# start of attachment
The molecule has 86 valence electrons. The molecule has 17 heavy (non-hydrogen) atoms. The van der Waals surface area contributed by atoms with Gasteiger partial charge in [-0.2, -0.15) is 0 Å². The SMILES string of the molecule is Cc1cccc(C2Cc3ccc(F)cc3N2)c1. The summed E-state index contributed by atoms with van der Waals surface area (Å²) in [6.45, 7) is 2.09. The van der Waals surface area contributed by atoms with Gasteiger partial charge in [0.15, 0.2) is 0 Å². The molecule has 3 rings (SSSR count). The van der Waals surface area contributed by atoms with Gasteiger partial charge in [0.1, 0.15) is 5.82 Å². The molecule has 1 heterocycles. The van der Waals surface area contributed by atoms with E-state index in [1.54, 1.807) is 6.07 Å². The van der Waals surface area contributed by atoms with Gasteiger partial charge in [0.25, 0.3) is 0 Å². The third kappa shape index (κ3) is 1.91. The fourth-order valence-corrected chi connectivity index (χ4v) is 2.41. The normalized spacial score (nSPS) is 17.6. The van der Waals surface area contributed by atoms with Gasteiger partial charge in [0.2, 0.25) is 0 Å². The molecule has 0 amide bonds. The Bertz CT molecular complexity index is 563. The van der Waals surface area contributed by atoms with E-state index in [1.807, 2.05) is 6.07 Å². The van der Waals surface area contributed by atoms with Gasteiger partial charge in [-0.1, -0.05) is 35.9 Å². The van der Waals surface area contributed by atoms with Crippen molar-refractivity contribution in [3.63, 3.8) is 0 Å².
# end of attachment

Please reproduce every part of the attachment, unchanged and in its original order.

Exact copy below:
The molecule has 86 valence electrons. The molecule has 17 heavy (non-hydrogen) atoms. The van der Waals surface area contributed by atoms with Gasteiger partial charge in [-0.2, -0.15) is 0 Å². The SMILES string of the molecule is Cc1cccc(C2Cc3ccc(F)cc3N2)c1. The summed E-state index contributed by atoms with van der Waals surface area (Å²) in [6.45, 7) is 2.09. The van der Waals surface area contributed by atoms with Gasteiger partial charge in [0.15, 0.2) is 0 Å². The molecule has 3 rings (SSSR count). The van der Waals surface area contributed by atoms with Gasteiger partial charge in [0.1, 0.15) is 5.82 Å². The molecule has 1 heterocycles. The van der Waals surface area contributed by atoms with E-state index in [1.54, 1.807) is 6.07 Å². The van der Waals surface area contributed by atoms with Gasteiger partial charge in [0.25, 0.3) is 0 Å². The third kappa shape index (κ3) is 1.91. The fourth-order valence-corrected chi connectivity index (χ4v) is 2.41. The normalized spacial score (nSPS) is 17.6. The van der Waals surface area contributed by atoms with Gasteiger partial charge in [0.2, 0.25) is 0 Å². The molecule has 0 amide bonds. The Bertz CT molecular complexity index is 563. The van der Waals surface area contributed by atoms with E-state index in [1.807, 2.05) is 6.07 Å². The van der Waals surface area contributed by atoms with Gasteiger partial charge in [-0.1, -0.05) is 35.9 Å². The van der Waals surface area contributed by atoms with Crippen molar-refractivity contribution in [3.63, 3.8) is 0 Å².